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Marula oil beauty goes global

Published Nov 19, 2013


London - From vampire facelifts to snake venom serum, it seems there’s a new miracle ingredient launched every week. The latest buzzword in the beauty world is an all-natural skin smoothing secret that African women have kept secret for years – until now.

Marula oil has traditionally been used by Ovambo women in northern Namibia because of its skin-smoothing and moisturising properties – and now it’s hitting the mainstream.

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It is hand harvested by women in the villages of southern Africa, who use it for its medicinal benefits, in particular protecting the skin and hair from the harsh, dry weather conditions.

The oil is extracted from the plum-like fruit of a marula tree, which is widely regarded as the spiritual centre in villages.

While a number of products are made from the fruit, it’s the oil that has given the tree its special status.

The oil, which is extracted from kernels in its stones, contains four times as much vitamin C as oranges and is packed with omega-9 fatty acid, vitamin E and flavonoids.

These essential fatty acids and powerful antioxidants, particularly the high levels of oleic acid, help maintain the skin’s moisture barrier, provide long-lasting hydration and protect against environmental aggressors.

The high levels of antioxidants help maintain youthful looking skin, making the product ideal for dull, undernourished skin and frequent travellers.

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“Marula oil is a multifunctional anti-ageing premium facial oil that hydrates, protects, and rejuvenates the skin,” said Julia Noik, a spokeswoman for African Botanics, which sells marula oil-based products.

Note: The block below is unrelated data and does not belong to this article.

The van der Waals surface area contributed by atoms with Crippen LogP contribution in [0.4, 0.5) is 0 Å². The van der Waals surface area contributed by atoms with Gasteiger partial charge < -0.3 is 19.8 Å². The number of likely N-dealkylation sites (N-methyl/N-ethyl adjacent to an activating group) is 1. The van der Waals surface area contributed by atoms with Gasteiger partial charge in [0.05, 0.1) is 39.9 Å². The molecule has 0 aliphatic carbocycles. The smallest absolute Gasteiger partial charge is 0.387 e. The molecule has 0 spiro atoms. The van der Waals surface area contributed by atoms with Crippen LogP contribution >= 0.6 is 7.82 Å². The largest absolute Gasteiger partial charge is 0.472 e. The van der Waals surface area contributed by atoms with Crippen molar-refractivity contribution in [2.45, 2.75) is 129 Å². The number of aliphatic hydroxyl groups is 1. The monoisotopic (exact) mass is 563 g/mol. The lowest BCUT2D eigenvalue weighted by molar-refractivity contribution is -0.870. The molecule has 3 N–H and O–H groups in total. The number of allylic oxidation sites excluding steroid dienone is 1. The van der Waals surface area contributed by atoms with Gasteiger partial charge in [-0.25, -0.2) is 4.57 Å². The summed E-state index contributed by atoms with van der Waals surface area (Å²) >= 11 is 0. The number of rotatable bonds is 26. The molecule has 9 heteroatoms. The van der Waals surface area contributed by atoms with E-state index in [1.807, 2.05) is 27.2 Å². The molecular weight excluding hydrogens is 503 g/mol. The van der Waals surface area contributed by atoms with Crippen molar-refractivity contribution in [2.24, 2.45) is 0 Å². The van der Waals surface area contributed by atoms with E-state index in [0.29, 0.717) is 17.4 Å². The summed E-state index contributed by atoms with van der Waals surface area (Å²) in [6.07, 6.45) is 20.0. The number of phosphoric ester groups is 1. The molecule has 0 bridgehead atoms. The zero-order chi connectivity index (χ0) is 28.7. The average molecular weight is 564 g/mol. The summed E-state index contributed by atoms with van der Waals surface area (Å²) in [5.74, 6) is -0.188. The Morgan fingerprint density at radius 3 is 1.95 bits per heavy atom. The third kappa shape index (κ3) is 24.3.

“In the day it provides protection from UV damage, environment (pollution, exposure), and fatigue, while in the night the antioxidants are at their most active in healing and repairing skin while we sleep.”

Shona Wilkinson, head nutritionist at The Nutri Centre, added: “Marula oil has been used by women in Africa for many years.

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“The key to this oil is that it is high in antioxidants and oleic acid.

“Because of the high levels of oleic acid (omega 9) it is absorbed easily and quickly. This will help provide longer lasting hydration.

“It is often used on its own or added to creams to provide hydration for the prevention of fine lines.”

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The benefits of marula oil don’t just relate to skin and The Body Shop has joined forces with the Eudafano Women’s Co-operative to help change the lives of the women who collect it.

“The Eudafano Women’s Cooperative provides income for 1 750 women in a very marginalised area of Namibia where there are no other forms of income-earning opportunities,” said Rosie Collins, a community fair trade buyer at The Body Shop.

“Women also learn how to manage their finances, the nutritional health of their children improves and they develop an entrepreneurial attitude through selling marula juice locally and marketing Eudafano’s marula oil internationally.”

Now that’s beauty with heart. - Daily Mail



Contains four times as much Vitamin C as oranges

Packed with omega 9 fatty acid and vitamin E

Great for body and hair

Can alleviate snakebite pain

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